Q:  One of our employees has taken FMLA leave for anxiety attacks.  Recently, we found out that she is working a similar job for another employer at precisely the same time she should be working for us.  Can we deny her the right to return and terminate her employment because of this leave abuse?

A: Your ability to take disciplinary action — including termination — likely will hinge upon one critical detail: Do you have a policy that prohibits outside employment and do you apply it consistently for anyone on a leave of absence?

The FMLA regulations contemplate this precise scenario:

If the employer has a uniformly-applied policy governing outside or supplemental employment, such a policy may continue to apply to an employee while on FMLA leave. An employer which does not have such a policy may not deny benefits to which an employee is entitled under FMLA on this basis unless the FMLA leave was fraudulently obtained. . . . 29 CFR 825.216(e) (my emphasis).

The courts generally have followed this regulation.  For example, in Howard v. Millard Refrigerated Servs., the employer learned that the plaintiff was working at another company during the time he was on FMLA leave, a detail that was confirmed after an internal investigation.  The court dismissed the employee’s FMLA claims, largely because the employer maintained a consistently-applied policy prohibiting employees from working while they were on a leave of absence.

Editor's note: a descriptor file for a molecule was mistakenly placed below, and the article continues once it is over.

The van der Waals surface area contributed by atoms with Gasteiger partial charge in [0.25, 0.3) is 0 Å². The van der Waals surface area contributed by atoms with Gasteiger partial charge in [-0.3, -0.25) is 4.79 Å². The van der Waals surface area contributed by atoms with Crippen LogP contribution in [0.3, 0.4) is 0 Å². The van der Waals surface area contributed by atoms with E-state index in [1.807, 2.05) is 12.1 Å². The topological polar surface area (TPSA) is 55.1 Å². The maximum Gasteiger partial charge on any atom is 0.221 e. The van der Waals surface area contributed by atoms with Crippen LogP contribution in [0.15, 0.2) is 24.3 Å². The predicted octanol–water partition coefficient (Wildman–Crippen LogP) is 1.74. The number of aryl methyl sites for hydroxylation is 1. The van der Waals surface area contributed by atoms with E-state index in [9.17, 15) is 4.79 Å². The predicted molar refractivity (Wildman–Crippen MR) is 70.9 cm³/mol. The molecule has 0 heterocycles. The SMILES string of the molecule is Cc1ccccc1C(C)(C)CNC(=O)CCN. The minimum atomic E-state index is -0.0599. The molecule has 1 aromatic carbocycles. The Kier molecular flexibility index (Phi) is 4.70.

The same held true in Pharakhone v. Nissan North America, where an employee took FMLA leave and immediately began working at his wife’s restaurant [he must have really liked the food?].  At the time, the employer enforced a policy prohibiting “unauthorized work for personal gain while on leave,” and his supervisor advised him that he was not allowed to work there during his FMLA leave.  Because of this employer’s precautions, the employee’s FMLA claims were dismissed here, too.

Where there is no policy in place, however, an employee on FMLA leave arguably can maintain a second job, even if the work is similar to her current position. Take, for example, the employee in Stekloff v. St. John’s Mercy Health Sys., where the court determined that the employee only had to show that she was unable to work in her current job because of a serious health condition in order to qualify for FMLA leave.  The fact that she worked a very similar position elsewhere and was able to to attend orientation within one day of taking FMLA leave did not matter to this court.

Insights for Employers

A couple of points to keep in mind:

  1. If you want to prohibit an employee from working a second job and tighten up your FMLA compliance, it is critical that you maintain a uniformly-applied no-moonlighting policy that prohibits work while on FMLA leave and any other form of leave. Additionally, the policy should be distributed and available to all employees, and they should be reminded of it when leave begins.
  2. Secondly, if you learn that an employee is working another job while on FMLA leave, you should:
  • Confirm these facts and inform the employee that you are aware of the second job
  • Confirm the employee’s acknowledgement and agreement that your policies prohibit moonlighting
  • Determine the duties of the other job and compare to his regular job
  • Compare the job duties with any medical restrictions as outlined on the medical certification form.  Particularly where you do not have a no-moonlighting policy, be sure to investigate the relationship between the two jobs.  In the case of anxiety, for example (as in the question above), might the employee have an argument that he/she cannot perform the work of a particularly stressful job (e.g., emergency room doc) but can work a desk job in an office where split second decisions do not have to be made?
  • Investigate fully before taking action